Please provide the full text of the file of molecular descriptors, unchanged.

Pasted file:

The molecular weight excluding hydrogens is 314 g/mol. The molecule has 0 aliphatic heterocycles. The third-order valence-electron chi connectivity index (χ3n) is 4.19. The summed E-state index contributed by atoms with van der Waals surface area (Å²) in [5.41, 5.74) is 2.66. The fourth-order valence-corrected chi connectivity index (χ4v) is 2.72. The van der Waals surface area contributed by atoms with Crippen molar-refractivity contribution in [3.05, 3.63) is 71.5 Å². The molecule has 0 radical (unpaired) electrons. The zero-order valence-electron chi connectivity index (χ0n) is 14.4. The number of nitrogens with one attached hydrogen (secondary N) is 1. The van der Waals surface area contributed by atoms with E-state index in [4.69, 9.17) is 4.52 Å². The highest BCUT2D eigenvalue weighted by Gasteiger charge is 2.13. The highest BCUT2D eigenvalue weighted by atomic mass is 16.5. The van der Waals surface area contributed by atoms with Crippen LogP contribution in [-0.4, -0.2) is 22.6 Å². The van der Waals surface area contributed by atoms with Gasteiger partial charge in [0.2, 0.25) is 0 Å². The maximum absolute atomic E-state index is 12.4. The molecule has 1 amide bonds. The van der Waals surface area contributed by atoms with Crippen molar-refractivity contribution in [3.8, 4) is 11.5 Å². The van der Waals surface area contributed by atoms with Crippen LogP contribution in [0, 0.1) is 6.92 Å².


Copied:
The molecular weight excluding hydrogens is 314 g/mol. The molecule has 0 aliphatic heterocycles. The third-order valence-electron chi connectivity index (χ3n) is 4.19. The summed E-state index contributed by atoms with van der Waals surface area (Å²) in [5.41, 5.74) is 2.66. The fourth-order valence-corrected chi connectivity index (χ4v) is 2.72. The van der Waals surface area contributed by atoms with Crippen molar-refractivity contribution in [3.05, 3.63) is 71.5 Å². The molecule has 0 radical (unpaired) electrons. The zero-order valence-electron chi connectivity index (χ0n) is 14.4. The number of nitrogens with one attached hydrogen (secondary N) is 1. The van der Waals surface area contributed by atoms with E-state index in [4.69, 9.17) is 4.52 Å². The highest BCUT2D eigenvalue weighted by Gasteiger charge is 2.13. The highest BCUT2D eigenvalue weighted by atomic mass is 16.5. The van der Waals surface area contributed by atoms with Crippen LogP contribution in [-0.4, -0.2) is 22.6 Å². The van der Waals surface area contributed by atoms with Gasteiger partial charge in [0.2, 0.25) is 0 Å². The maximum absolute atomic E-state index is 12.4. The molecule has 1 amide bonds. The van der Waals surface area contributed by atoms with Crippen molar-refractivity contribution in [3.8, 4) is 11.5 Å². The van der Waals surface area contributed by atoms with Crippen LogP contribution in [0, 0.1) is 6.92 Å².